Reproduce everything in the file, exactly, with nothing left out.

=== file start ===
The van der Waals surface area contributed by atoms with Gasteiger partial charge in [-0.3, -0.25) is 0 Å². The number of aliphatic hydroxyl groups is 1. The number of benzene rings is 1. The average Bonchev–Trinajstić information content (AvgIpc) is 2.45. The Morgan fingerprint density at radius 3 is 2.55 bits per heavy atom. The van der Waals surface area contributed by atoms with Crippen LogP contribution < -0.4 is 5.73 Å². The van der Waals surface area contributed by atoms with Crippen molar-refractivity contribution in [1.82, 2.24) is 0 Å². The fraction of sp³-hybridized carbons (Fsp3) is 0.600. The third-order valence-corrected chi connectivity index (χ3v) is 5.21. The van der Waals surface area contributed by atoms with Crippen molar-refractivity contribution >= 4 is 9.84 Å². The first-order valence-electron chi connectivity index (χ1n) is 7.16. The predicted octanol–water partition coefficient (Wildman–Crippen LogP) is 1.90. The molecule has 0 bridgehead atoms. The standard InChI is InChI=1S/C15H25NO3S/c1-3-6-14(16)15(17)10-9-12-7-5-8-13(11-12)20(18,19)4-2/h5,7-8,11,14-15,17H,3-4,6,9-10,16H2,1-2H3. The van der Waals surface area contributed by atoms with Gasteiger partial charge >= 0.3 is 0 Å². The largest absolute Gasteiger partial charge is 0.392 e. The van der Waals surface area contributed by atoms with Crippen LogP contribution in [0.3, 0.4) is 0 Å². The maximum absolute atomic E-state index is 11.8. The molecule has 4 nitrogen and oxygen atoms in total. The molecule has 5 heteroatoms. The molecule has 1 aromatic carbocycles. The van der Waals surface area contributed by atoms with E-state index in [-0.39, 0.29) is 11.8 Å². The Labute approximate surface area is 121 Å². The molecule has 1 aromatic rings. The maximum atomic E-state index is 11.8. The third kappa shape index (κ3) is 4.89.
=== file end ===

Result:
The van der Waals surface area contributed by atoms with Gasteiger partial charge in [-0.3, -0.25) is 0 Å². The number of aliphatic hydroxyl groups is 1. The number of benzene rings is 1. The average Bonchev–Trinajstić information content (AvgIpc) is 2.45. The Morgan fingerprint density at radius 3 is 2.55 bits per heavy atom. The van der Waals surface area contributed by atoms with Crippen LogP contribution < -0.4 is 5.73 Å². The van der Waals surface area contributed by atoms with Crippen molar-refractivity contribution in [1.82, 2.24) is 0 Å². The fraction of sp³-hybridized carbons (Fsp3) is 0.600. The third-order valence-corrected chi connectivity index (χ3v) is 5.21. The van der Waals surface area contributed by atoms with Crippen molar-refractivity contribution >= 4 is 9.84 Å². The first-order valence-electron chi connectivity index (χ1n) is 7.16. The predicted octanol–water partition coefficient (Wildman–Crippen LogP) is 1.90. The molecule has 0 bridgehead atoms. The standard InChI is InChI=1S/C15H25NO3S/c1-3-6-14(16)15(17)10-9-12-7-5-8-13(11-12)20(18,19)4-2/h5,7-8,11,14-15,17H,3-4,6,9-10,16H2,1-2H3. The van der Waals surface area contributed by atoms with Gasteiger partial charge >= 0.3 is 0 Å². The largest absolute Gasteiger partial charge is 0.392 e. The van der Waals surface area contributed by atoms with Crippen LogP contribution in [0.3, 0.4) is 0 Å². The maximum absolute atomic E-state index is 11.8. The molecule has 4 nitrogen and oxygen atoms in total. The molecule has 5 heteroatoms. The molecule has 1 aromatic carbocycles. The van der Waals surface area contributed by atoms with E-state index in [-0.39, 0.29) is 11.8 Å². The Labute approximate surface area is 121 Å². The molecule has 1 aromatic rings. The maximum atomic E-state index is 11.8. The third kappa shape index (κ3) is 4.89.